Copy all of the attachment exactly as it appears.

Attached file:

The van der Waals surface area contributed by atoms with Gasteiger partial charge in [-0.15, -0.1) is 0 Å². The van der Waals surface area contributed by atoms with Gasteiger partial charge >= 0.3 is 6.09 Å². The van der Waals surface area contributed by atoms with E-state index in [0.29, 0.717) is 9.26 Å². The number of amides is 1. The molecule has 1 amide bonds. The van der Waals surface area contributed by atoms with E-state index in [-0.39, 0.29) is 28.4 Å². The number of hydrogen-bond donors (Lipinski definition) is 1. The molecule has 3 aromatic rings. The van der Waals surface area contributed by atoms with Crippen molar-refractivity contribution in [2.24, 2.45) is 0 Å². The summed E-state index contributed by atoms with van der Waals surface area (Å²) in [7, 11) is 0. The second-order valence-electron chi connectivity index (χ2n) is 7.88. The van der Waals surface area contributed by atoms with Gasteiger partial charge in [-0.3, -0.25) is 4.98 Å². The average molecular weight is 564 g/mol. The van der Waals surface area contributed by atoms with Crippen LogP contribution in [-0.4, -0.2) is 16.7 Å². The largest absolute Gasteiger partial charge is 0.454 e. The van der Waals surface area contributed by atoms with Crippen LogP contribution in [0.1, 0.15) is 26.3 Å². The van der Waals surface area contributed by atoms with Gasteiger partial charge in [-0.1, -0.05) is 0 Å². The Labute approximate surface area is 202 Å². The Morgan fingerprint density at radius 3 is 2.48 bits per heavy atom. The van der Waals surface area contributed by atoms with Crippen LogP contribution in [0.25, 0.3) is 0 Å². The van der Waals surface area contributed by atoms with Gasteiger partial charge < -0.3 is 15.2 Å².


The van der Waals surface area contributed by atoms with Gasteiger partial charge in [-0.15, -0.1) is 0 Å². The van der Waals surface area contributed by atoms with Gasteiger partial charge >= 0.3 is 6.09 Å². The van der Waals surface area contributed by atoms with E-state index in [0.29, 0.717) is 9.26 Å². The number of amides is 1. The molecule has 1 amide bonds. The van der Waals surface area contributed by atoms with E-state index in [-0.39, 0.29) is 28.4 Å². The number of hydrogen-bond donors (Lipinski definition) is 1. The molecule has 3 aromatic rings. The van der Waals surface area contributed by atoms with Crippen molar-refractivity contribution in [2.24, 2.45) is 0 Å². The summed E-state index contributed by atoms with van der Waals surface area (Å²) in [7, 11) is 0. The second-order valence-electron chi connectivity index (χ2n) is 7.88. The van der Waals surface area contributed by atoms with Gasteiger partial charge in [-0.3, -0.25) is 4.98 Å². The average molecular weight is 564 g/mol. The van der Waals surface area contributed by atoms with Crippen LogP contribution in [-0.4, -0.2) is 16.7 Å². The largest absolute Gasteiger partial charge is 0.454 e. The van der Waals surface area contributed by atoms with Crippen LogP contribution in [0.1, 0.15) is 26.3 Å². The van der Waals surface area contributed by atoms with Gasteiger partial charge in [-0.1, -0.05) is 0 Å². The Labute approximate surface area is 202 Å². The Morgan fingerprint density at radius 3 is 2.48 bits per heavy atom. The van der Waals surface area contributed by atoms with Crippen LogP contribution in [0.25, 0.3) is 0 Å². The van der Waals surface area contributed by atoms with Gasteiger partial charge < -0.3 is 15.2 Å².